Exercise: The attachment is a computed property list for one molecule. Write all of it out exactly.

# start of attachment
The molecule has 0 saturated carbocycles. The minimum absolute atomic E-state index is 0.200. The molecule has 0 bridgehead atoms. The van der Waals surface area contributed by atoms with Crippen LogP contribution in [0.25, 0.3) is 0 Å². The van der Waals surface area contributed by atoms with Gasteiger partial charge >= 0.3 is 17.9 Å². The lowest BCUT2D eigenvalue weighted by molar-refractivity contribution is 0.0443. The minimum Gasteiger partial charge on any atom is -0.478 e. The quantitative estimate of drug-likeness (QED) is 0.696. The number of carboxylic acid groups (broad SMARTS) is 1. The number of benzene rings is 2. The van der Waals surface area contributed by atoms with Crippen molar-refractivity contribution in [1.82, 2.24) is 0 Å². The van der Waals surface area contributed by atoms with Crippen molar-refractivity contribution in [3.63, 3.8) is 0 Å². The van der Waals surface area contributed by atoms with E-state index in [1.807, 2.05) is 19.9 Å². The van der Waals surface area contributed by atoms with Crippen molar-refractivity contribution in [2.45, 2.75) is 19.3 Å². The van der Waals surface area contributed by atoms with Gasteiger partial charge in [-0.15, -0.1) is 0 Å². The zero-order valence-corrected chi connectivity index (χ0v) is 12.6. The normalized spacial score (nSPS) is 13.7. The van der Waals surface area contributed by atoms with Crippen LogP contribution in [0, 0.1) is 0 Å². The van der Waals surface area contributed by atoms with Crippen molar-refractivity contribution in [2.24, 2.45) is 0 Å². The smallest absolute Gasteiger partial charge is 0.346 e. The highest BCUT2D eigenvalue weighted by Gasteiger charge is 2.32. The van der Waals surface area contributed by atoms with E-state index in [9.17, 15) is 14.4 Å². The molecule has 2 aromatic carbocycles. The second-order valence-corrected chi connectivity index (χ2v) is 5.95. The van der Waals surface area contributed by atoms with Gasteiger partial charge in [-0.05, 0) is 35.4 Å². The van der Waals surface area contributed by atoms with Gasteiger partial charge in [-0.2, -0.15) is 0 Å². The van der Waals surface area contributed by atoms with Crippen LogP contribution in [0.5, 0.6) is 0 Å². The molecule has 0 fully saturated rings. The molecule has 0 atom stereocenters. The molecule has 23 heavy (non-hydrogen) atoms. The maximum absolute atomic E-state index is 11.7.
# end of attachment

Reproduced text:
The molecule has 0 saturated carbocycles. The minimum absolute atomic E-state index is 0.200. The molecule has 0 bridgehead atoms. The van der Waals surface area contributed by atoms with Crippen LogP contribution in [0.25, 0.3) is 0 Å². The van der Waals surface area contributed by atoms with Gasteiger partial charge >= 0.3 is 17.9 Å². The lowest BCUT2D eigenvalue weighted by molar-refractivity contribution is 0.0443. The minimum Gasteiger partial charge on any atom is -0.478 e. The quantitative estimate of drug-likeness (QED) is 0.696. The number of carboxylic acid groups (broad SMARTS) is 1. The number of benzene rings is 2. The van der Waals surface area contributed by atoms with Crippen molar-refractivity contribution in [1.82, 2.24) is 0 Å². The van der Waals surface area contributed by atoms with Crippen molar-refractivity contribution in [3.63, 3.8) is 0 Å². The van der Waals surface area contributed by atoms with E-state index in [1.807, 2.05) is 19.9 Å². The van der Waals surface area contributed by atoms with Crippen molar-refractivity contribution in [2.45, 2.75) is 19.3 Å². The van der Waals surface area contributed by atoms with Gasteiger partial charge in [-0.15, -0.1) is 0 Å². The zero-order valence-corrected chi connectivity index (χ0v) is 12.6. The normalized spacial score (nSPS) is 13.7. The van der Waals surface area contributed by atoms with Crippen LogP contribution in [0, 0.1) is 0 Å². The van der Waals surface area contributed by atoms with Crippen molar-refractivity contribution in [2.24, 2.45) is 0 Å². The smallest absolute Gasteiger partial charge is 0.346 e. The highest BCUT2D eigenvalue weighted by Gasteiger charge is 2.32. The van der Waals surface area contributed by atoms with E-state index in [9.17, 15) is 14.4 Å². The molecule has 2 aromatic carbocycles. The second-order valence-corrected chi connectivity index (χ2v) is 5.95. The van der Waals surface area contributed by atoms with Gasteiger partial charge in [-0.05, 0) is 35.4 Å². The van der Waals surface area contributed by atoms with Gasteiger partial charge in [-0.2, -0.15) is 0 Å². The van der Waals surface area contributed by atoms with Crippen LogP contribution in [0.5, 0.6) is 0 Å². The molecule has 0 fully saturated rings. The molecule has 0 atom stereocenters. The molecule has 23 heavy (non-hydrogen) atoms. The maximum absolute atomic E-state index is 11.7.